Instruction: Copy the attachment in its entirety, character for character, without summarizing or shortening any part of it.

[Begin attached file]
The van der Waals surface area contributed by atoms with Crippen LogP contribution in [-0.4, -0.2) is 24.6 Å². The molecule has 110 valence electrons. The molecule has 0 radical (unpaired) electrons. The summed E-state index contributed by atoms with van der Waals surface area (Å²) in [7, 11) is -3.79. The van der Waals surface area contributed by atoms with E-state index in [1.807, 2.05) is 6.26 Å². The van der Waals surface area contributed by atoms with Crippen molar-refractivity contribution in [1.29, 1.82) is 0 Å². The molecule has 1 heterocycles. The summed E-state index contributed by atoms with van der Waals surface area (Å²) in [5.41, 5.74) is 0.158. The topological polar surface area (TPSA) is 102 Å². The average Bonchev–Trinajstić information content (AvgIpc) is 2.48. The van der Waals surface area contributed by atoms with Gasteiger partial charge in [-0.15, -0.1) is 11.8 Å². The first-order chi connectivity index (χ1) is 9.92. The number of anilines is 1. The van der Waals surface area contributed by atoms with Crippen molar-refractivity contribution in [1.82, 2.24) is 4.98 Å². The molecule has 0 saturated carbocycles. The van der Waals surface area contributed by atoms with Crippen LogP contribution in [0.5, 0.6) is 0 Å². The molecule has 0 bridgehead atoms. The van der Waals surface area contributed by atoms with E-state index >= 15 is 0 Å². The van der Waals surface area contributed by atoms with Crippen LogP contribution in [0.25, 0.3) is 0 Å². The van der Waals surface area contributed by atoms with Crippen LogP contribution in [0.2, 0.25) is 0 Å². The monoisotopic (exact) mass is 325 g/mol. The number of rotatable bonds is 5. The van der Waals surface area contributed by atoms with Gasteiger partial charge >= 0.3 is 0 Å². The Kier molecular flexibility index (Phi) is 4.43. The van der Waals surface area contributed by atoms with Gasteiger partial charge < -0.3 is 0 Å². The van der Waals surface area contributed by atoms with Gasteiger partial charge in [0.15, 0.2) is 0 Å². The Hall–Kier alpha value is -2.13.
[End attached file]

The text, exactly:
The van der Waals surface area contributed by atoms with Crippen LogP contribution in [-0.4, -0.2) is 24.6 Å². The molecule has 110 valence electrons. The molecule has 0 radical (unpaired) electrons. The summed E-state index contributed by atoms with van der Waals surface area (Å²) in [7, 11) is -3.79. The van der Waals surface area contributed by atoms with E-state index in [1.807, 2.05) is 6.26 Å². The van der Waals surface area contributed by atoms with Crippen molar-refractivity contribution in [1.29, 1.82) is 0 Å². The molecule has 1 heterocycles. The summed E-state index contributed by atoms with van der Waals surface area (Å²) in [5.41, 5.74) is 0.158. The topological polar surface area (TPSA) is 102 Å². The average Bonchev–Trinajstić information content (AvgIpc) is 2.48. The van der Waals surface area contributed by atoms with Gasteiger partial charge in [-0.15, -0.1) is 11.8 Å². The first-order chi connectivity index (χ1) is 9.92. The number of anilines is 1. The van der Waals surface area contributed by atoms with Crippen molar-refractivity contribution in [1.82, 2.24) is 4.98 Å². The molecule has 0 saturated carbocycles. The van der Waals surface area contributed by atoms with Crippen LogP contribution in [0.5, 0.6) is 0 Å². The molecule has 0 bridgehead atoms. The van der Waals surface area contributed by atoms with E-state index >= 15 is 0 Å². The van der Waals surface area contributed by atoms with Crippen LogP contribution in [0.25, 0.3) is 0 Å². The van der Waals surface area contributed by atoms with Crippen LogP contribution in [0.2, 0.25) is 0 Å². The monoisotopic (exact) mass is 325 g/mol. The number of rotatable bonds is 5. The van der Waals surface area contributed by atoms with Gasteiger partial charge >= 0.3 is 0 Å². The Kier molecular flexibility index (Phi) is 4.43. The van der Waals surface area contributed by atoms with Gasteiger partial charge < -0.3 is 0 Å². The van der Waals surface area contributed by atoms with Gasteiger partial charge in [0.15, 0.2) is 0 Å². The Hall–Kier alpha value is -2.13.